Enhanced mode 1 pictures

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SteveF
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Re: Enhanced mode 1 pictures

Post by SteveF » Tue Oct 11, 2016 10:07 pm

A bit more fiddling didn't really help, but FWIW here's a custom palette for gimp if anyone wants to play around with this...
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8Grey.zip
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davidb
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Re: Enhanced mode 1 pictures

Post by davidb » Tue Oct 11, 2016 10:13 pm

Thanks for attaching the updated code. :D

I may well add an option to the tool that instructs it to treat each of the colours in the Electron's palette as greyscale values and find the nearest one of those for each pixel, much as you have already done. Adding a greyscale mode to Elkulator might not be too hard - look at the elkpal array in src/ula.c to see how the default one is defined.

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Richard Russell
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Re: Enhanced mode 1 pictures

Post by Richard Russell » Wed Oct 12, 2016 11:09 am

paulb wrote:Another test picture that people might remember:
[pedant] They probably remember Test Card F rather than Test Card J! [/pedant]

Richard.

tom_seddon
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Re: Enhanced mode 1 pictures

Post by tom_seddon » Thu Oct 13, 2016 11:11 am

puppeh wrote:The problem (I think) is about degrees of freedom for each of the colours within a byte: the way the bytes are shifted out whilst being rendered (the taps at bits 7, 5, 3, 1) in MODE 1 mean that (I'll try to get this right, it's been a while) the first two pixels shifted out can use any of 16 palette entries, and the next two can use any of 8 palette entries, then we stop there. In MODE 0, we keep going for another four pixels, meaning the last two can only select their colour from two different palette entries.
Yes - I think how it works is that the ULA always gets a palette index from bits 7/5/3/1 of the byte it's working on. Then it shifts the data left, putting 1s in on the right (which is why rightmost pixels have fewer possible palette entries), ready for the next lookup.

(all tests performed on my Master 128, since my BBC B is currently out of action)

Suppose your input byte is %ABCDEFGH (so bit 7's value is A, where A=1 or A=0; bit 6's is B, similarly; etc.).

You can have 2 pixels per byte:

Pixel 1: ULA's internal working value is %ABCDEFGH, palette index is %ACEG
Pixel 2: ULA's internal working value is %BCDEFGH1, palette index is %BDFH

4 pixels per byte:

Pixel 1: value is %ABCDEFGH, palette index is %ACEG
Pixel 2: value is %BCDEFGH1, palette index is %BDFH
Pixel 3: value is %CDEFGH11, palette index is %CEG1
Pixel 4: value is %DEFGH111, palette index is %DFH1

Or 8 pixels per byte:

Pixel 1: value is %ABCDEFGH, palette index is %ACEG
Pixel 2: value is %BCDEFGH1, palette index is %BDFH
Pixel 3: value is %CDEFGH11, palette index is %CEG1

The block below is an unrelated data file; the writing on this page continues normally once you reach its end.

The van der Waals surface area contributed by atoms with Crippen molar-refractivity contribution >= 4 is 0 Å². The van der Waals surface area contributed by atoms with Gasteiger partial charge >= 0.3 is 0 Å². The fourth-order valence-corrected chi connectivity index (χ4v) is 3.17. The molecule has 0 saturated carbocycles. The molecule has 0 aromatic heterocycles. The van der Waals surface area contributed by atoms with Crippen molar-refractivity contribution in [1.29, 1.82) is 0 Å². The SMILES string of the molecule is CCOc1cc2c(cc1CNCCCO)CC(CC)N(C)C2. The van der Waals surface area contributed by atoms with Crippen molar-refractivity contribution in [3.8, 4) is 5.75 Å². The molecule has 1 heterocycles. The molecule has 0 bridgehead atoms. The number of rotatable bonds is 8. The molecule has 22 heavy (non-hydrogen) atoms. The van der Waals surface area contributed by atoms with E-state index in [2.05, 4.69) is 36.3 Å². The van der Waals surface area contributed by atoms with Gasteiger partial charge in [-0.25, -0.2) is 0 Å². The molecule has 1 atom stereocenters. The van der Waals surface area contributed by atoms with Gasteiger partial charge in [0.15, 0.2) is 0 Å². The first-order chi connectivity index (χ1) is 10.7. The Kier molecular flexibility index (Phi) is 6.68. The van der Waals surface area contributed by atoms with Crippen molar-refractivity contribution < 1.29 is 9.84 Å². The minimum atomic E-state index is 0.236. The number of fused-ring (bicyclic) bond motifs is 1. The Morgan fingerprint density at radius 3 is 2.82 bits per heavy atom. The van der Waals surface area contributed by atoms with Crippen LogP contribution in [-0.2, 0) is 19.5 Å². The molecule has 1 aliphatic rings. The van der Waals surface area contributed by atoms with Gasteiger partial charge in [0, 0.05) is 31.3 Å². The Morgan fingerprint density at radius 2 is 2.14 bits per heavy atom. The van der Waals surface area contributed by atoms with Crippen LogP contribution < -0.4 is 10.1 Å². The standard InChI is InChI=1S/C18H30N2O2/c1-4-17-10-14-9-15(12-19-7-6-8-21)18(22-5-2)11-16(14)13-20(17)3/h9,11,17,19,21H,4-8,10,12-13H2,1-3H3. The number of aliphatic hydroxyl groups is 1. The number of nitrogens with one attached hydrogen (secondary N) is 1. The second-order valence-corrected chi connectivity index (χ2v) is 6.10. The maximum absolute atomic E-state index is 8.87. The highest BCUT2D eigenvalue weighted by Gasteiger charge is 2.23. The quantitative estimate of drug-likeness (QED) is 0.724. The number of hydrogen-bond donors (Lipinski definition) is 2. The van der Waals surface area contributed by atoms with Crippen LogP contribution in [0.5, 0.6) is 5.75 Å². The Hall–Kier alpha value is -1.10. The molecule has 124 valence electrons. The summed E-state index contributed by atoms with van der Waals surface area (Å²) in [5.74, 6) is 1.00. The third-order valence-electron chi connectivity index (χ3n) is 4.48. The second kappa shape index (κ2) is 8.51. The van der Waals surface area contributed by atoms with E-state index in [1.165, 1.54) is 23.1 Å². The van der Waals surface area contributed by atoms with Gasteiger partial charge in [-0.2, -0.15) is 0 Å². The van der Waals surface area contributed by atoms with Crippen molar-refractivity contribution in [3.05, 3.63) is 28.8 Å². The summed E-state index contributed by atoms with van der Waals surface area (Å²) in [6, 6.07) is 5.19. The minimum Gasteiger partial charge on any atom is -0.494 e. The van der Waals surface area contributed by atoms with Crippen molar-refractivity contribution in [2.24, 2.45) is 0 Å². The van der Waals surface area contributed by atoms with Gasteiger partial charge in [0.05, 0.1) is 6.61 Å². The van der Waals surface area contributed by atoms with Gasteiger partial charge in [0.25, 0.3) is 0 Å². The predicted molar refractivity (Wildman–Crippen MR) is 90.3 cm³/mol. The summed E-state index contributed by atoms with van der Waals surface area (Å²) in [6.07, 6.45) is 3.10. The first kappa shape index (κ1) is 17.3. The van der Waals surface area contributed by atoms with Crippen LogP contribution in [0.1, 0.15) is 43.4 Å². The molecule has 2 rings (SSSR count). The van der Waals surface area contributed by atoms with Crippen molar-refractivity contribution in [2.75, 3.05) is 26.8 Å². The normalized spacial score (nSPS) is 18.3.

Pixel 4: value is %DEFGH111, palette index is %DFH1
Pixel 5: value is %EFGH1111, palette index is %EG11
Pixel 6: value is %FGH11111, palette index is %FH11
Pixel 7: value is %GH111111, palette index is %G111
Pixel 8: value is %H1111111, palette index is %H111

The ULA gets bytes at the 6845 clock rate, so at 1MHz for slow clock modes and 2MHz for fast clock modes. It looks like the "column count" setting might be better named "shift rate", since it indicates how often to shift: 10 columns = 2MHz, 20 columns = 4MHz, 40 columns = 8MHz, 80 columns = 16MHz. So once these two parameters are combined, you get a certain number of shifts per byte, and thus pixels per byte, as per the above. The possible modes then just fall out naturally due to the relative speed of input vs shifting, with the rightmost pixel of each byte imposing the overall colour limit.

(On my BBC B, the output was very noisy in 2- or 4-colour modes when you don't set the palette entries in the approved fashion. I don't know what would cause this... I assume it wasn't considered important. Anyway, the output is clean on the Master 128.)

--Tom

P.S. While I'm thinking about this, this also explains (I guess...) the two dodgy ULA modes that don't work properly. From memory:

Fast clock 10 column mode displays 80 pixels across, using a Mode 2 screen layout. It gets data is 2MHz and shifts at 2MHz. Thus you get your 80 pixels, and each pixel is the left pixel from a mode 2 byte. You never see the right-hand pixels, because the shifted value gets replaced by a fresh before it's used.

Slow clock 80 column mode displays 640 pixels across, using a Mode 4 screen layout. You get 8 pixels of Mode 4, then 8 pixels of blank. The opposite must apply here I suppose - the ULA gets data at 8MHz, but shifts at 16MHz, so it runs out of data and just emits something useless (black on the Master, I think, noise on my BBC B) for another 8 pixels until it gets a new byte. (Seems like it should just keep shifting 1s in though... so you should get palette entry 15? I need to try this again...)

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kieranhj
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Re: Enhanced mode 1 pictures

Post by kieranhj » Thu Oct 13, 2016 1:46 pm

tom_seddon wrote:Yes - I think how it works is that the ULA always gets a palette index from bits 7/5/3/1 of the byte it's working on. Then it shifts the data left, putting 1s in on the right (which is why rightmost pixels have fewer possible palette entries), ready for the next lookup.

(all tests performed on my Master 128, since my BBC B is currently out of action)

Suppose your input byte is %ABCDEFGH (so bit 7's value is A, where A=1 or A=0; bit 6's is B, similarly; etc.).

Or 8 pixels per byte:

Pixel 1: value is %ABCDEFGH, palette index is %ACEG
Pixel 2: value is %BCDEFGH1, palette index is %BDFH
Pixel 3: value is %CDEFGH11, palette index is %CEG1
Pixel 4: value is %DEFGH111, palette index is %DFH1
Pixel 5: value is %EFGH1111, palette index is %EG11